In our phase 2 greenhouse experiments, we found resistance to P. cinnamomi in both tested clones of J. microcarpa (‘JMOP2’ and ‘JMS7’). The fact that the J. microcarpa clones expressed similar levels of resistance to P. cinnamomi as did the J. microcarpa × J. regia hybrids suggests that at least a portion of the resistance expressed in the hybrids originated from J. microcarpa. Such resistance has not been detected in J. regia (Matheron and Mircetich, 1985b; Mircetich et al., 1998).

Among hybrids of Juglans species evaluated here, we found no greater resistance to P. cinnamomi or P. citricola than that among hybrid clones of J. microcarpa × J. regia. However, additional examinations of some of the other backgrounds may be justified for other desirable attributes. For example, although ‘AX1’ and ‘AX2’ (J. californica × J. regia) were both highly susceptible to P. cinnamomi and P. citricola, ‘AX1’ was relatively resistant to A. mellea in tissue cultures (Baumgartner et al., 2013) and seems worthy of orchard testing for this trait. Also, because of limited plant numbers, we were unable to evaluate resistance to P. cinnamomi in ‘UX1’ (J. californica × J. nigra) × J. regia; ‘GZ1’ and ‘JX2’ (J. hindsii × J. regia), ‘WIP2’ [(J. hindsii × J. regia) × J. regia)]; and ‘AZ1’, ‘AZ2’, ‘AZ3’, and ‘NZ1’{[(J. major × J. hindsii) × J. nigra] × J. regia}; evaluations of the resistance may be justified for some of these selections. The latter species hybrid background has not been examined further because of a tendency for poor survival when transplanted as “bare root” trees from the nursery (C. Leslie et al., unpublished data). Seedling rootstocks representing most Juglans species and hybrid backgrounds included in this study were tested in previous orchard trials (Beede et al., 2007) and were graft compatible with persian walnut, but additional research would be needed to fully evaluate compatibility of the clones tested here. It is likely that all selections tested here would be hypersensitive to Cherry leaf roll virus (i.e., and therefore subject to walnut blackline disease), but confirmation of this trait would require further testing. In previous research, trees of ‘Serr’/J. microcarpa seedling grew and yielded acceptably on a clay loam soil but performed poorly on a sandy loam soil (Browne et al., 1977).

In addition to the practical potential they offer for management of Phytophthora in walnut orchards, rootstocks such as ‘RX1’ and others derived from J. microcarpa and its hybrids may prove valuable for further genetic examinations. For example, the fact that not all clones derived from J. microcarpa × J. regia expressed high resistance to P. cinnamomi and P. citricola suggests that DNA sequence-based “mapping” of segregating resistance factor(s) may be possible. Also, the fact that J. microcarpa clones were as resistant as J. microcarpa × J. regia clones to P. cinnamomi, whereas only J. microcarpa × J. regia clones were also resistant to P. citricola suggests that heterosis effects may contribute to the P. citricola resistance. Juglans regia, like J. microcarpa, is considered as susceptible to P. citricola (Matheron and Mircetich, 1985b). Efficient development of walnut rootstocks with resistance to multiple soilborne pathogens could be facilitated by resistance mapping technologies and knowledge of potential heterosis effects.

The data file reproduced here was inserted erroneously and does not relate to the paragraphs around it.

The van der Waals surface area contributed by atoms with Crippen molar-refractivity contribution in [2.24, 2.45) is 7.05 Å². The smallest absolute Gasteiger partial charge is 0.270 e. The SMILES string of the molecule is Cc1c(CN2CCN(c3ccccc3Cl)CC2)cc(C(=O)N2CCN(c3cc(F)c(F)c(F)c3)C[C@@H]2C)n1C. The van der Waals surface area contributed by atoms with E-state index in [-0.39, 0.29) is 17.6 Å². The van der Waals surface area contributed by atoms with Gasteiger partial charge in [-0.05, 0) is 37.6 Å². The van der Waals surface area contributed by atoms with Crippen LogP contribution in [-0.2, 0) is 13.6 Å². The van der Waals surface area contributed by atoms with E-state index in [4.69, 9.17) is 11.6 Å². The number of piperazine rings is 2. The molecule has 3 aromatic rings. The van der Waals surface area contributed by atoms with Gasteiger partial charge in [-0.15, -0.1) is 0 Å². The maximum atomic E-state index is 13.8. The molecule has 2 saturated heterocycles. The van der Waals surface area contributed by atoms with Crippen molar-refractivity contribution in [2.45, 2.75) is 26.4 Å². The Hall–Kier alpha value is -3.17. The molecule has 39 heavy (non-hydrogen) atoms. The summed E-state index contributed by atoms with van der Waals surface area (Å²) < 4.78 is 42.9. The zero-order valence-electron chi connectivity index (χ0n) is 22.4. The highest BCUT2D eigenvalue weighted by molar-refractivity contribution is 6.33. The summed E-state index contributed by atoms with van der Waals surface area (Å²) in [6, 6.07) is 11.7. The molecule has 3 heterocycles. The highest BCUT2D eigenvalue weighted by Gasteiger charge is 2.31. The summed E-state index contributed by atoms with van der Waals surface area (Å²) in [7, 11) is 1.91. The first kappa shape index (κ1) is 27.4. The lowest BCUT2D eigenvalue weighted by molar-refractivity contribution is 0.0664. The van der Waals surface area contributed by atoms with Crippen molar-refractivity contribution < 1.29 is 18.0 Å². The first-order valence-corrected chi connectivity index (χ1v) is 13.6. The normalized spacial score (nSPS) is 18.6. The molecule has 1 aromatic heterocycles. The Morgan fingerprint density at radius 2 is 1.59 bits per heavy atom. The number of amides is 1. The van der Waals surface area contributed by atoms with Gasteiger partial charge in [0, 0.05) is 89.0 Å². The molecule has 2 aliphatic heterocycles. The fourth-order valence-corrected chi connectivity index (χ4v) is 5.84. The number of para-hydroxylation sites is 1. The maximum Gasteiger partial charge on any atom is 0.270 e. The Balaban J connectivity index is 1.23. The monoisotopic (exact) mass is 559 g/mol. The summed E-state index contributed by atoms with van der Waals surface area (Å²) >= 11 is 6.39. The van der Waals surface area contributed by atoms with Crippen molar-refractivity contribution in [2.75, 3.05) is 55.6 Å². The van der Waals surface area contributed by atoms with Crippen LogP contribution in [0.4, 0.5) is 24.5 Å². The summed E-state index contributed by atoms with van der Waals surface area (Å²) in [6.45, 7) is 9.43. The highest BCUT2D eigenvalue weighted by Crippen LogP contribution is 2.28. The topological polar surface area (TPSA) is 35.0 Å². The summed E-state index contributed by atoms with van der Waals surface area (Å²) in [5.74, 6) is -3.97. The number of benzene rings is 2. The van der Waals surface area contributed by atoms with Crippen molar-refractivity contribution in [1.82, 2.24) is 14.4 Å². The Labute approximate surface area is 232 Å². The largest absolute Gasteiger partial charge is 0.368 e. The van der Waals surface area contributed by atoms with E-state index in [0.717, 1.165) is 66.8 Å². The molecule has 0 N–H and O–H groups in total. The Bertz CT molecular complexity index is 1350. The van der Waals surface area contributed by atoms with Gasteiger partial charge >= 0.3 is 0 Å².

Literature Cited

  • AgrestiA.2007An introduction to categorical data analysis. John Wiley & Sons New York NY

  • BaumgartnerK.FujiyoshiP.BrowneG.T.LeslieC.A.KluepfelD.A.2013Evaluating Paradox walnut rootstocks for reistance to Armillaria root diseaseHortScience486872

    • Search Google Scholar
    • Export Citation
  • BeedeB.BuchnerR.GrantJ.ReilW.LampinenB.HaseyJ.McGranahanG.LeslieC.RamosD.McKennaJ.MetcalfS.NegronC.GillesC.HumphreysL.2007Paradox diversity study: Orchard trials 2007. California Walnut Board

  • BelisarioA.GalliM.WajnbergE.2009Evaluations of Juglans species for resistance to Phytophthora cinnamomi: Differences in isolate virulence and response to fosetyl-Al. ForPath.39168176

    • Search Google Scholar
    • Export Citation
  • BrowneG.T.GrantJ.A.SchmidtL.S.LeslieC.A.McGranahanG.H.2011aResistance to Phytophthora; and graft compatibility with Persian walnut among selections of Chinese wingnutHortScience46371376

    • Search Google Scholar
    • Export Citation
  • BrowneG.T.McLaughlinS.T.HackettW.P.McGranahanG.H.LeslieC.A.2005Evaluation of resistance to Phytophthora citricola among diverse clones of Paradox hybrid rootstocksActa Hort.705395400

    • Search Google Scholar
    • Export Citation
  • BrowneG.T.PrichardT.L.SchmidtL.S.KruegerW.H.2011bEvaluation on phosphonate treatments for control of Phytophthora crown rot of walnutPlant Health Prog.doi: 10.1094/PHP-2011-0601-RS

    • Search Google Scholar
    • Export Citation
  • BrowneL.T.BrownL.C.RamosD.E.1977Walnut rootstocks comparedCalif. Agr.311416

  • BuzoT.S.AnwarA.KakuS.McKennaJ.McKenryM.2009VX211, a vigorous new walnut hybrid clone with tolerance and a useful resistance mechanismJ. Nematol.41211216

    • Search Google Scholar
    • Export Citation
  • ErwinD.C.RiberoO.K.1996Phytophthora diseases worldwide. APS Press St. Paul MN

  • HoaglandD.1928The water-culture method for growing plants without soil. University of California College of Agriculture Agricultural Experiment Station Berkeley CA